Ironing out your brand


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  • One of the biggest struggles for dry cleaners is to find a way to stand out from the crowd of other establishments providing similar services.   
  • First, while we know there can be a huge difference from one dry cleanerto the next in terms of quality of work, quality of service, specific services provided, experience, and expertise clients often don’t.Without differentiating your business, you run the risk of being viewed as a commodity - potential clients often have the perspective that all dry cleaners are interchangeable and all created from the same mold.
  • Which results in price being the main point of difference between service providers.A strong brand eliminates the need to compete solely on price, because price comparisons become less effective when customers know they’re not paying for the same product.
  • Let’s take a step back real quick and talk about what a brand actually is.
  • It’s not a logo – that’s your signature. And, it’s not a trademark, either, trademarks are legal property.
  • It’s not an identity, this just provides guidelines on how you can present your message.
  • And, it’s not a product, products are tangibles.
  • A brand is a person’s gut feeling about a product, service or organization.It’s a gut feeling because people are emotional, intuitive beings.And, it’s a person’s gut feeling, because brands are defined in the minds of individuals, not companies, markets or the public.
  • Because your brand lives in customer’s minds, branding is the process of developing consumer beliefs and perceptions that are accurate and in alignment with what you want you want them to believe about your business.
  • In the case of branding, perception is reality – there is no empirical quality catalog that buyers can consult. The only thing that matters is what the perception of the buyer is, and it is the influencing of that perception that creates powerful brands.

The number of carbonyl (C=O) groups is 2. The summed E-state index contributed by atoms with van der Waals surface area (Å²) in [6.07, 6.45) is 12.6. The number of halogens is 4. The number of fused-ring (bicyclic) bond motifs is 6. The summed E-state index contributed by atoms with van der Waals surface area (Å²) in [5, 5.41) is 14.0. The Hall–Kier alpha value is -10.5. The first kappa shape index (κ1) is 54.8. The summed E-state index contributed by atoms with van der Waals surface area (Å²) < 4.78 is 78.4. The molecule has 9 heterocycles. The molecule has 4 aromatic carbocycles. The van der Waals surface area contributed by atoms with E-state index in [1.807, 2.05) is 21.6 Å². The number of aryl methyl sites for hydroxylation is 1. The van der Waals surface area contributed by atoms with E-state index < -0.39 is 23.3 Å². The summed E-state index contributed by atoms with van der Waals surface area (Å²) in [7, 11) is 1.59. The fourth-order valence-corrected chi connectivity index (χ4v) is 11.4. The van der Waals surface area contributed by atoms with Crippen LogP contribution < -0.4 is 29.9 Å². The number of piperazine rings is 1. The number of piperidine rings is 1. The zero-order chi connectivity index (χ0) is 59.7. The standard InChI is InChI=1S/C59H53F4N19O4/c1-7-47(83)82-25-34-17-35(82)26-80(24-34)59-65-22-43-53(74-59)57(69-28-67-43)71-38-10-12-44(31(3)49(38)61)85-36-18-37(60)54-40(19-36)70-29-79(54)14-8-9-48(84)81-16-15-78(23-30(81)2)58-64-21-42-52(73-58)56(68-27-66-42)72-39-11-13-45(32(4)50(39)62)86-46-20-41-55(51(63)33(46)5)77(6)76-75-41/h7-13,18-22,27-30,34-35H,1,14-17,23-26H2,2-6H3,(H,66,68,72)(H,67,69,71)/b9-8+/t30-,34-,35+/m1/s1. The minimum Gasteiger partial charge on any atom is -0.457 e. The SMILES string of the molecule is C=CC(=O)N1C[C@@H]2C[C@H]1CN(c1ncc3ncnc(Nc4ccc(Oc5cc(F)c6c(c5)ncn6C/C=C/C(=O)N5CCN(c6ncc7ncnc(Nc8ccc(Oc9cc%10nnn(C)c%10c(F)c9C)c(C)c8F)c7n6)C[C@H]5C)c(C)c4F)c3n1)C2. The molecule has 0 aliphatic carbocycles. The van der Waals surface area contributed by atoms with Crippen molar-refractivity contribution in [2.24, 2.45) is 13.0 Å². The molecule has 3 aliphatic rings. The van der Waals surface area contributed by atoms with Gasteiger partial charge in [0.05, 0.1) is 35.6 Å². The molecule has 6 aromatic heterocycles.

• In other words…
  • It’s not what you say it is.
  • It’s what they say it is.In order to influence your consumer, they have to recognize your message. And, in order to recognize your message, they have to recognize you.
  • Getting them to notice you is the trick – because biologically, our brains act as filters to protect us from information overload.
  • Which means we’re hardwired to notice only what’s different. That’s what branding is. Defining what makes you different from the competition.
  • Developing a plan to set yourself apart from your market by defining what truly makes you different from other dry cleaners and then clearly communicating that difference to potential clients can drive business, increase sales and save you money.  
  • By differentiating your business, you catch the attention of potential clients and create “gravity” by drawing them to you –this is a more positive version of “the squeaky wheel gets the grease”. It also enables you to retain current clients much more easily, because they will have a stronger sense of who you are and what you can provide in the future. Your work will eventually fade after a time, but your reputation will live on if firmly established.
  • That reputation is what puts you in an elite category. Brands are seldom as effective when they are egalitarian and available to everyone as when they are elite and accessible to only those in a certain class. This type of branding doesn’t discriminate, just creates the perception of elitism – and perception is everything. So, you can think of it this way, a powerful brand can repel as many people as it attracts, which is ok as long as it’s oriented to attract your buyer and repel those people not in your market.